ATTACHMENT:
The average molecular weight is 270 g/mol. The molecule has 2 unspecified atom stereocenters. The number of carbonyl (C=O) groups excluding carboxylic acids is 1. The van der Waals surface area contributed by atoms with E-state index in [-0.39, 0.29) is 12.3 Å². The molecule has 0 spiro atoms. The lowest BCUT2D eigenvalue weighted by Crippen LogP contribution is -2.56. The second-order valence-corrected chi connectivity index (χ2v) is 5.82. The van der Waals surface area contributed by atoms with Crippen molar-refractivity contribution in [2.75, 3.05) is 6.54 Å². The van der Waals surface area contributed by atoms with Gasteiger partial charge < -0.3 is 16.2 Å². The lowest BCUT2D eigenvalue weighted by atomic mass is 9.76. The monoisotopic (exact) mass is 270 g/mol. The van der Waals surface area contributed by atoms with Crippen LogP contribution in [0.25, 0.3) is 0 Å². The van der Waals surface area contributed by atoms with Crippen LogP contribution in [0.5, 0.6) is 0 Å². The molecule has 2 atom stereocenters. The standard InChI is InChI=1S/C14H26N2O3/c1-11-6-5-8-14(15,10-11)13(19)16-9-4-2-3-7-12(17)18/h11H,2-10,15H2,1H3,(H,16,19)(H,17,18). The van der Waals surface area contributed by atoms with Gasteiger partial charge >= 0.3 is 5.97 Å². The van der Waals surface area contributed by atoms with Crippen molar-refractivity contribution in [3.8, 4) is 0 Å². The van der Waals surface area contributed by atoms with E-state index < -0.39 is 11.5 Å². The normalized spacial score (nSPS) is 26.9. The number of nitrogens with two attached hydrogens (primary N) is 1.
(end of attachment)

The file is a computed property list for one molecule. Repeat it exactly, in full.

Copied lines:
The average molecular weight is 270 g/mol. The molecule has 2 unspecified atom stereocenters. The number of carbonyl (C=O) groups excluding carboxylic acids is 1. The van der Waals surface area contributed by atoms with E-state index in [-0.39, 0.29) is 12.3 Å². The molecule has 0 spiro atoms. The lowest BCUT2D eigenvalue weighted by Crippen LogP contribution is -2.56. The second-order valence-corrected chi connectivity index (χ2v) is 5.82. The van der Waals surface area contributed by atoms with Crippen molar-refractivity contribution in [2.75, 3.05) is 6.54 Å². The van der Waals surface area contributed by atoms with Gasteiger partial charge < -0.3 is 16.2 Å². The lowest BCUT2D eigenvalue weighted by atomic mass is 9.76. The monoisotopic (exact) mass is 270 g/mol. The van der Waals surface area contributed by atoms with Crippen LogP contribution in [0.25, 0.3) is 0 Å². The van der Waals surface area contributed by atoms with Crippen LogP contribution in [0.5, 0.6) is 0 Å². The molecule has 2 atom stereocenters. The standard InChI is InChI=1S/C14H26N2O3/c1-11-6-5-8-14(15,10-11)13(19)16-9-4-2-3-7-12(17)18/h11H,2-10,15H2,1H3,(H,16,19)(H,17,18). The van der Waals surface area contributed by atoms with Gasteiger partial charge >= 0.3 is 5.97 Å². The van der Waals surface area contributed by atoms with Crippen molar-refractivity contribution in [3.8, 4) is 0 Å². The van der Waals surface area contributed by atoms with E-state index < -0.39 is 11.5 Å². The normalized spacial score (nSPS) is 26.9. The number of nitrogens with two attached hydrogens (primary N) is 1.